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Dias v. State of MD Judiciary

United States District Court, D. Maryland

January 17, 2018

LINDA A. DIAS Plaintiff


          Ellen L. Hollander, United States District Judge

         The self-represented plaintiff, Linda Dias, is an employee of the Maryland judiciary. On November 1, 2017, she filed suit against a host of defendants, including the “State of MD Judiciary.” ECF 1. Dias asserted violations of the “Americans With Disability Act” (“ADA”) and “Title I (Employment).” Id. at 4.

         On December 1, 2017, plaintiff was granted 28 days to supplement her complaint. ECF 2. In directing plaintiff to supplement the complaint, the court noted that it could not discern whether plaintiff had stated a cognizable claim. Id.

         Plaintiff has not filed an amended complaint. Instead, on December 21, 2017, plaintiff filed “supplemental information, ” consisting of eight three-ring binders filled with documents marked as “exhibits.” ECF 3. The submission is so voluminous that the documents were not scanned into this court's electronic docket. Rather, they were filed in paper format only. Dias has not attempted to explain the relevance of the exhibits or how the exhibits serve to illuminate the claims she is asserting.

         One “exhibit” provides a partial narrative of plaintiff's claims, but it is not identified as an amended complaint. See ECF 3 at Ex. D-2 - D-4. Included among the other exhibits provided by plaintiff are copies of excerpts from an employee handbook for the Maryland Judiciary published by the Judiciary Office of Fair Practices (Ex. A); a copy of the Maryland Judiciary policy on the ADA Act (Ex. B); a copy of plaintiff's job description as a Drug Court Coordinator in the Anne Arundel County District Court (Ex. C); EEOC intake forms (Ex. E); emails and correspondence between plaintiff and her supervisors (Ex. F - J); a letter of March 16, 2016, from the Maryland Judiciary's Office of Fair Practice, closing its investigation into plaintiff's claims (Ex. S); a letter of April 11, 2017, from the Maryland Commission on Civil Rights stating there is no probable cause to believe a violation of law occurred in plaintiff's case (Ex. T); plaintiff's job performance evaluations (Ex. OO - ZZ-7); Explanation of Benefits from plaintiff's health insurance company and medical bills (Ex. AAA - AAA-189); a handwritten daily log of activities at plaintiff's work site (Ex. BBB); plaintiff's time sheets (Ex. CCC); and more than 100 pages of pictures of an office cubicle (Ex. DDD - DDD-105).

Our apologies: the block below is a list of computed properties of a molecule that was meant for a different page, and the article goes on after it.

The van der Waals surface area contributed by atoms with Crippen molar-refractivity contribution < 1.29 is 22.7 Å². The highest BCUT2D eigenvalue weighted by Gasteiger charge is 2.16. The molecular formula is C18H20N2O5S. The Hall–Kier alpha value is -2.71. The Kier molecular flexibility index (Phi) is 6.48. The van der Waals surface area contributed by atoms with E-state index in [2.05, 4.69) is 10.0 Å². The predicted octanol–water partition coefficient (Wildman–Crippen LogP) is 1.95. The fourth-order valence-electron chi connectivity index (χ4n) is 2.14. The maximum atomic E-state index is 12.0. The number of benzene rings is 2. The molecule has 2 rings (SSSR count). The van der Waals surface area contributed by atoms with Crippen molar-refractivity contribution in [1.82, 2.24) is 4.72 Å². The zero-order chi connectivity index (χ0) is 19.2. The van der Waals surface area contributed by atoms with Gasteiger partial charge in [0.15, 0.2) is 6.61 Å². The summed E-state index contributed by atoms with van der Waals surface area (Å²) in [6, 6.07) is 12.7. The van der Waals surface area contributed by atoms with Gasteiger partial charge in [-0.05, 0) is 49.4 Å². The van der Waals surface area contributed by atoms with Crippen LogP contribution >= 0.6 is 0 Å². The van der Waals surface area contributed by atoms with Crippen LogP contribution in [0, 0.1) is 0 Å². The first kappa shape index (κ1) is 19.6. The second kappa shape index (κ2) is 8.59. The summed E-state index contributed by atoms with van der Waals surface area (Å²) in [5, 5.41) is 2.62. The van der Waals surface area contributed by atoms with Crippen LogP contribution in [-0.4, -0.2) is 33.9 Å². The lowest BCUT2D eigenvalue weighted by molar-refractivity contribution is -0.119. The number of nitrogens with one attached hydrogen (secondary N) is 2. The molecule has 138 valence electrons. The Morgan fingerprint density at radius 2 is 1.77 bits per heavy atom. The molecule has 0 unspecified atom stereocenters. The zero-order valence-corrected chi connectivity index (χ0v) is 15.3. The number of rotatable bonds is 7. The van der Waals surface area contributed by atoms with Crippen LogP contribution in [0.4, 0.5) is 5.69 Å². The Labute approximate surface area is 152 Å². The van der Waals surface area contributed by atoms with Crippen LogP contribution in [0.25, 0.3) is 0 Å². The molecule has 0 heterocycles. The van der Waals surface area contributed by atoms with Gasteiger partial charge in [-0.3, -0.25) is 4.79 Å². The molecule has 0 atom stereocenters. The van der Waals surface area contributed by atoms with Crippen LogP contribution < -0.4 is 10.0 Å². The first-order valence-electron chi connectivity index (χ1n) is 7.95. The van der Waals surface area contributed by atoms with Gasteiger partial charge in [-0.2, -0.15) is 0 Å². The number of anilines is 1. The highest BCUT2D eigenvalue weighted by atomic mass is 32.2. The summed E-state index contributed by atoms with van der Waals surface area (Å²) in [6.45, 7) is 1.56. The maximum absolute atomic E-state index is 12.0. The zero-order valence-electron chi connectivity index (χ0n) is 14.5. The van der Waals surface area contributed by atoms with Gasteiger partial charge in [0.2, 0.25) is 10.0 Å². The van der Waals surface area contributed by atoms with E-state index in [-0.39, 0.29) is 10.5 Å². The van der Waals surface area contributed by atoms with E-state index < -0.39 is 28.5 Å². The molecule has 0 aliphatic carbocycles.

The complaint, as supplemented, fails to conform with basic pleading requirements as set forth in Fed. Rule of Civ. Proc. 8(a)(2). The Rule requires “a short and plain statement of the claim showing that the pleader is entitled to relief.” And, Rule 8(e)(1) requires that each averment of a pleading be “simple, concise, and direct.” Moreover, a pleading must give the court and the defendants “‘fair notice of what the plaintiff's claim is and the grounds upon which it rests.'” Swirkiewicz v. Sorema N.A., 534 U.S. 506, 512 (2002) (quoting Conley v. Gibson, 355 U.S. 41, 47 (1957)).

         The nature of plaintiff's claims may be buried somewhere in the 800 plus pages of exhibits she filed. But, there is no discernible method to locate which of the documents presented contain the statement of plaintiff's intended claims.[1] And, it is not the role of this court to sort through the numerous pages of documents submitted to piece together the claims plaintiff may have intended to raise, or to attempt to discern the evidentiary value of the information contained in the documents. The complaint, as supplemented, “places an unjustifiable burden on defendants to determine the nature of the claim against them and to speculate on what their defenses might be, ” and also imposes an undue burden on the court to sort out the factual basis of any claims fairly raised. Holsey v. Collins, 90 F.R.D. 122 (D. Md. 1981); see also Spencer v. Hedges, 838 F.2d 1210 (Table) (4th Cir. 1988).

         To be sure, a district court has a duty to construe liberally the pleadings of a self-represented litigant. Erickon v. Pardus, 551 U.S. 89, 94 (2007). Nevertheless, plaintiff must allege facts that state a cause of action. See Beaudett v. Hampton, 775 F.2d 1274, 1278 (4th Cir. 1985) (stating that duty to construe liberally does not require courts to conjure up questions never squarely presented). In short, it is plaintiff's responsibility to construct the claims that comprise the basis for the complaint, not that of the court or the defendants.[2]

         In light of the fact that plaintiff paid the full filing fee, and out of an abundance of caution, plaintiff will be granted a brief opportunity to file an amended complaint stating only the facts giving rise to her claims that she has been subjected to discrimination. In filing an amended complaint, plaintiff is reminded to limit the pleading to a concise narrative of the events involving the named defendants. That narrative should describe the events and include the dates of the events as well as identification of the persons involved.

         Again, plaintiff is forewarned that failure to file an amended complaint that complies with the guidelines contained in Fed. Rule of Civ. Proc. 8 will result in dismissal of the complaint, without prejudice.

         An Order follows.



[1] Plaintiff is advised that a complete and accurate copy all documents filed with the court as part of her complaint must be served on each defendant when and if the complaint is served. The cost for providing such copies ...

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